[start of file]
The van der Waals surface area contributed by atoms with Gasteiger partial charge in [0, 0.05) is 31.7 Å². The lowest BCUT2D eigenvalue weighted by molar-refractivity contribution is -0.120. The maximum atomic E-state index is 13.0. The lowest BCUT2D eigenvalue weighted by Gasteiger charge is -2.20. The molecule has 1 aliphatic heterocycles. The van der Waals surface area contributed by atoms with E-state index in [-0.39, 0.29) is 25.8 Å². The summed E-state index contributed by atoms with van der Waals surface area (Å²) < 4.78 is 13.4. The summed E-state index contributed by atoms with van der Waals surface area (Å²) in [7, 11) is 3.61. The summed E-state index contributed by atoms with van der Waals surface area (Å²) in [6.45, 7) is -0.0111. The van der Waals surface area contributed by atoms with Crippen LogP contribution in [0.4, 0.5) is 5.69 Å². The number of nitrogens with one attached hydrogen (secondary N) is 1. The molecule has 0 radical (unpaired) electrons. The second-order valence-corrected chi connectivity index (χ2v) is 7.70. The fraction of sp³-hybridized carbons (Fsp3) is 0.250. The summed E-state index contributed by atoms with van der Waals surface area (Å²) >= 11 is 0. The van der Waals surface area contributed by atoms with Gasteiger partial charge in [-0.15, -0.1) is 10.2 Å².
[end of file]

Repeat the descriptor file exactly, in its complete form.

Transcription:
The van der Waals surface area contributed by atoms with Gasteiger partial charge in [0, 0.05) is 31.7 Å². The lowest BCUT2D eigenvalue weighted by molar-refractivity contribution is -0.120. The maximum atomic E-state index is 13.0. The lowest BCUT2D eigenvalue weighted by Gasteiger charge is -2.20. The molecule has 1 aliphatic heterocycles. The van der Waals surface area contributed by atoms with E-state index in [-0.39, 0.29) is 25.8 Å². The summed E-state index contributed by atoms with van der Waals surface area (Å²) < 4.78 is 13.4. The summed E-state index contributed by atoms with van der Waals surface area (Å²) in [7, 11) is 3.61. The summed E-state index contributed by atoms with van der Waals surface area (Å²) in [6.45, 7) is -0.0111. The van der Waals surface area contributed by atoms with Crippen LogP contribution in [0.4, 0.5) is 5.69 Å². The number of nitrogens with one attached hydrogen (secondary N) is 1. The molecule has 0 radical (unpaired) electrons. The second-order valence-corrected chi connectivity index (χ2v) is 7.70. The fraction of sp³-hybridized carbons (Fsp3) is 0.250. The summed E-state index contributed by atoms with van der Waals surface area (Å²) >= 11 is 0. The van der Waals surface area contributed by atoms with Gasteiger partial charge in [-0.15, -0.1) is 10.2 Å².